The Other Side of the Mountain

All of a sudden it seems to some, if not to those of us who are older, that we have an “energy crisis.” We’ve been living on the edge for years, driving larger and larger cars, building larger and larger homes, and pretending the supply of oil and especially gasoline was unlimited.

Oops: Now the Chinese and Indians want more of that black gold, so there’s less for us. And the price has done what prices will always do when demand outstrips supply—go up and up.

Last week I participated in a telephone poll. I was intrigued by one question: Do you believe the U.S. should emphasize more nuclear energy or more solar and wind energy? I answered “nuclear” at the time but later reconsidered my answer. We need to be investigating all forms of alternative energy. It will take a long time to figure out which of the available alternatives can most successfully complement oil. Which several alternatives, that is: Who says there’s only one? The only one that doesn’t make any long-term sense, it seems, is growing corn to make ethanol to burn in cars.

Work on all the alternatives to oil should start now! The argument that it will take five or 10 or 20 years to make a difference means we should start immediately, not sit on our hands and shout at each other for years and years.

That same argument also applies to drilling for oil. At the very least, we will be employing and paying Americans instead of sending our weak dollars to countries, governments and individuals who aren’t even our friends! Let’s feed our family first.

During the first term of UNCA’s summer school, I took advantage of nearby city buses to go to and from the campus several times. Every time I did this, a tiny bit less CO2 was emitted. Will my riding the bus save the planet? No, but the more of us who do so, the more it will help.

Actually, I enjoyed the experience. My family didn’t have a car until I was a teenager, so city buses are friends from the past. I used them to commute to the elementary school two miles away; I used them to go downtown to the library. Dad always seemed to have a little stack of tokens on his chest of drawers. (For mass transit to be practical, one does need to be able to tell time and have useful activities to pursue at each end of the trip.)

So what are our transportation choices? The obvious ones are buses, gasoline-powered automobiles, the bicycles I see more and more around town, and our own feet. I wear out a pair of sneakers a year, just walking around Asheville. Won’t you join me?

Call me nostalgic, but I fondly remember riding passenger trains. What could be more idyllic—especially if there’s studying or reading to be done. Someone else drives, there’s room to move around, and for shorter trips it’s faster than flying. So don’t be surprised to learn that I’m in favor of restoring passenger rail service to Asheville. For us personally, a quick trip over to the main Amtrak line and then on to Baltimore would put us close to grandchildren about as quickly as we could drive—sparing us the horrors of Interstates 95 and 81 while reducing the sting of rising gas prices.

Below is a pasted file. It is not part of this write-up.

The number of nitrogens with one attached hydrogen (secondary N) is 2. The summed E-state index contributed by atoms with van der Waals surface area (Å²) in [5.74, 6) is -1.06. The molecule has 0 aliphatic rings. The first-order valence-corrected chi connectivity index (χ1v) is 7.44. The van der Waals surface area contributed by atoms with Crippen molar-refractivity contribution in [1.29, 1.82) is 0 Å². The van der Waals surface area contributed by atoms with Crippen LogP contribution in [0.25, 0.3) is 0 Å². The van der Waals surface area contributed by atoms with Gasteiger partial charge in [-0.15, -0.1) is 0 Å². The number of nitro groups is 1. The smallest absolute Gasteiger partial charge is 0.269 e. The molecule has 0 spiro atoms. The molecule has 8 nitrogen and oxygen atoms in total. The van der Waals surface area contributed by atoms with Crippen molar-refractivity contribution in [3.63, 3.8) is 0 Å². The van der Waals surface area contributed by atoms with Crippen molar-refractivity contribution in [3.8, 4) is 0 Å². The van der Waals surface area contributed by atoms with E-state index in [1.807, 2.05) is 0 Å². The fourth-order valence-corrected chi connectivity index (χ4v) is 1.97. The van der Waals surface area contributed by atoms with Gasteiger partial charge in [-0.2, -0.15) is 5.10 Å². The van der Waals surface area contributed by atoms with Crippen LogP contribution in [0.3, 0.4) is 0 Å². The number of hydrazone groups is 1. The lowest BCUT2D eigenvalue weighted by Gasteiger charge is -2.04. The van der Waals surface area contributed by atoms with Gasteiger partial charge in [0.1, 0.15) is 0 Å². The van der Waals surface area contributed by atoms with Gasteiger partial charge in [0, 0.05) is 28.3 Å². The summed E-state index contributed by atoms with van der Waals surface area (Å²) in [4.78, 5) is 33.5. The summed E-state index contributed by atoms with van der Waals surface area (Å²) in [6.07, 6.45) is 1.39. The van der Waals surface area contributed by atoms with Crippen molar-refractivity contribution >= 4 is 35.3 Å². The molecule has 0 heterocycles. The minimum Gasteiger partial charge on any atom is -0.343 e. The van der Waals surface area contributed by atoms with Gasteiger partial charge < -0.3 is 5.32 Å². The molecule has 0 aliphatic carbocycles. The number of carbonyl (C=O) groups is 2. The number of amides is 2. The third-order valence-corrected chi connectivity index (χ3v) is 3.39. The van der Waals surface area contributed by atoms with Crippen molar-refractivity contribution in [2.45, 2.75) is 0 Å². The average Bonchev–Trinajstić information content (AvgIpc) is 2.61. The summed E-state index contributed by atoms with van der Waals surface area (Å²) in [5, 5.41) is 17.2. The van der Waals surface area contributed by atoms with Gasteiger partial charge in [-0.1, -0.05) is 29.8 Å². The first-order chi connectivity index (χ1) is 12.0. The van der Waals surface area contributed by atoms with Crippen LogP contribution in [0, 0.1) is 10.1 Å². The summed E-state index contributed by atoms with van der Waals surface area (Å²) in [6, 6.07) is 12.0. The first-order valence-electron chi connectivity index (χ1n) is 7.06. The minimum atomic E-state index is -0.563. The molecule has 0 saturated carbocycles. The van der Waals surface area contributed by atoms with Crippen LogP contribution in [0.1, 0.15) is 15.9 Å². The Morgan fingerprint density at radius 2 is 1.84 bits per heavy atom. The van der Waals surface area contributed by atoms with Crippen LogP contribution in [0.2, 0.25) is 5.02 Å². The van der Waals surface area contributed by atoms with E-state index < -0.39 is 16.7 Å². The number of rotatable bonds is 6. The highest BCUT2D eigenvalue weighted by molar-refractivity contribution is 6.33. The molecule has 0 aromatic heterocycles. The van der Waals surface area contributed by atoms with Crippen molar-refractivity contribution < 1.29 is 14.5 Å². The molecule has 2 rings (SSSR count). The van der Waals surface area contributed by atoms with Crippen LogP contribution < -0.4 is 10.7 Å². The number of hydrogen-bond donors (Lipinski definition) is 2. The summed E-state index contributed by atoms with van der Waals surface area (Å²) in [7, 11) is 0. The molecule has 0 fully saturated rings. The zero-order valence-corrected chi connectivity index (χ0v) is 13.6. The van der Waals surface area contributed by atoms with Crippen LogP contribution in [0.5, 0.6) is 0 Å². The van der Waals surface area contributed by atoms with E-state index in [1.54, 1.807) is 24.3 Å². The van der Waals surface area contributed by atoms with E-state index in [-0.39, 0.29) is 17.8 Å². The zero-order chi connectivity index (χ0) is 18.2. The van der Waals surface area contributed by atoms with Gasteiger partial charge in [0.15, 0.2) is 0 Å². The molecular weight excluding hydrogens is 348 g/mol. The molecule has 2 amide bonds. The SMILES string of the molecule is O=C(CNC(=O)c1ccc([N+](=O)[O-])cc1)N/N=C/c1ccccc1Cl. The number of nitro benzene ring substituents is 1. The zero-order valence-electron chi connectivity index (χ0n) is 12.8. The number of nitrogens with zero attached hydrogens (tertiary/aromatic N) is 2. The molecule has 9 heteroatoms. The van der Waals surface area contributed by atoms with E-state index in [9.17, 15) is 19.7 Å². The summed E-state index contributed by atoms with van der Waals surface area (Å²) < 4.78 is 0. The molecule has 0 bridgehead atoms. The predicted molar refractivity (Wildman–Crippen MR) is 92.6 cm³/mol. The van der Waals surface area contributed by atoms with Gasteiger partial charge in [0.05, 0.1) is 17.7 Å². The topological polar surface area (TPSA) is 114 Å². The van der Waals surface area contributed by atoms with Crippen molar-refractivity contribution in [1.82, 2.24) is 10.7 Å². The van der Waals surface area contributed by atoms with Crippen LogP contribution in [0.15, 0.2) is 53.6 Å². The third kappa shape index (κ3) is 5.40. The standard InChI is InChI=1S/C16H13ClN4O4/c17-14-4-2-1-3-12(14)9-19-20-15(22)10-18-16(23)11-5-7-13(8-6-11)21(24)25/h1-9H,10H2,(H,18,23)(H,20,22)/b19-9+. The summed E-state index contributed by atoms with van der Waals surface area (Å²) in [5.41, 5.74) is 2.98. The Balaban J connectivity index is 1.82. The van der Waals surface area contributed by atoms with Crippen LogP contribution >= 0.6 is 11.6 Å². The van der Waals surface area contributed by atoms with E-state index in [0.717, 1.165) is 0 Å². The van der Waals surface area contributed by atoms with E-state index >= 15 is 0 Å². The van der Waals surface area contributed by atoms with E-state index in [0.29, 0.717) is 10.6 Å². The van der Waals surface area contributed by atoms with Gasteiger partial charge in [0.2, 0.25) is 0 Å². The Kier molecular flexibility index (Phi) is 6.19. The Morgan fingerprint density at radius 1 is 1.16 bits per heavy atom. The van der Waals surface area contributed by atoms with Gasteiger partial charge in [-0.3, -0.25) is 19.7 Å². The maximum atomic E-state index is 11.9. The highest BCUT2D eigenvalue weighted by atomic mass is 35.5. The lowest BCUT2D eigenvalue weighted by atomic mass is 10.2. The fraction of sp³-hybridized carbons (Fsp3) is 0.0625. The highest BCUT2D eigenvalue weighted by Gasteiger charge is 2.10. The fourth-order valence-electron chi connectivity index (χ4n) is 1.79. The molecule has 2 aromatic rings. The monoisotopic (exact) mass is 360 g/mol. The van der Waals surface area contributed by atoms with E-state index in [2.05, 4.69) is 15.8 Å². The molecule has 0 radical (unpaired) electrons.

Four years ago, we on the Civic Center Commission started discussing the need to replace the roof over the arena. I suggested that the cost of replacing the entire roof, including the Thomas Wolfe Auditorium, wouldn’t be all that much more than doing only the arena. The response was that the Thomas Wolfe’s roof was good for five more years.

Time has passed at a glacial pace, four more years have elapsed, and there are no signs of a new roof for even the arena, much less the whole building.  We do now know that the arena roof, in its current form, cannot support a green roof, with dirt and grass and twigs. The commission is now urging City Council to get on with a new, environmentally sensitive roof, lest the structure deteriorate still more. The Thomas Wolfe roof? Not even on the radar—and four of the five “last” years of its life have passed!

As for the argument that we should just build a new Civic Center, Richard Moe, president of the National Trust for Historic Preservation, has said: “Any new building, no matter how much green technology it incorporates, represents a new impact on the environment. An older building represents a heavy prior investment of resources and energy. If you tear that building down, that investment is wasted—but if you keep the building in use, you’re saving energy and conserving resources. That’s what people mean when they call preservation the ultimate recycling.”

And vis-à-vis the larger question of government’s role in energy, transportation and resource conservation, I would suggest to governments at all levels a strong “Lead, follow or get out of the way!” In my experience, governments are the slowest responders to innovation—and the bigger they are, the slower. As with the city buses, some government participation is essential; but as with our sneakers, some is not. Folks, we should be leading the government—not the other way around.

I suggest working on all forms of alternative energy and all forms of transportation, re-roofing the entire Civic Center, and generally just getting on with it—now!

[George E. Keller chairs the Asheville Civic Center Commission; he’s also an adjunct professor of physics at UNCA and an advocate for downtown Asheville.]


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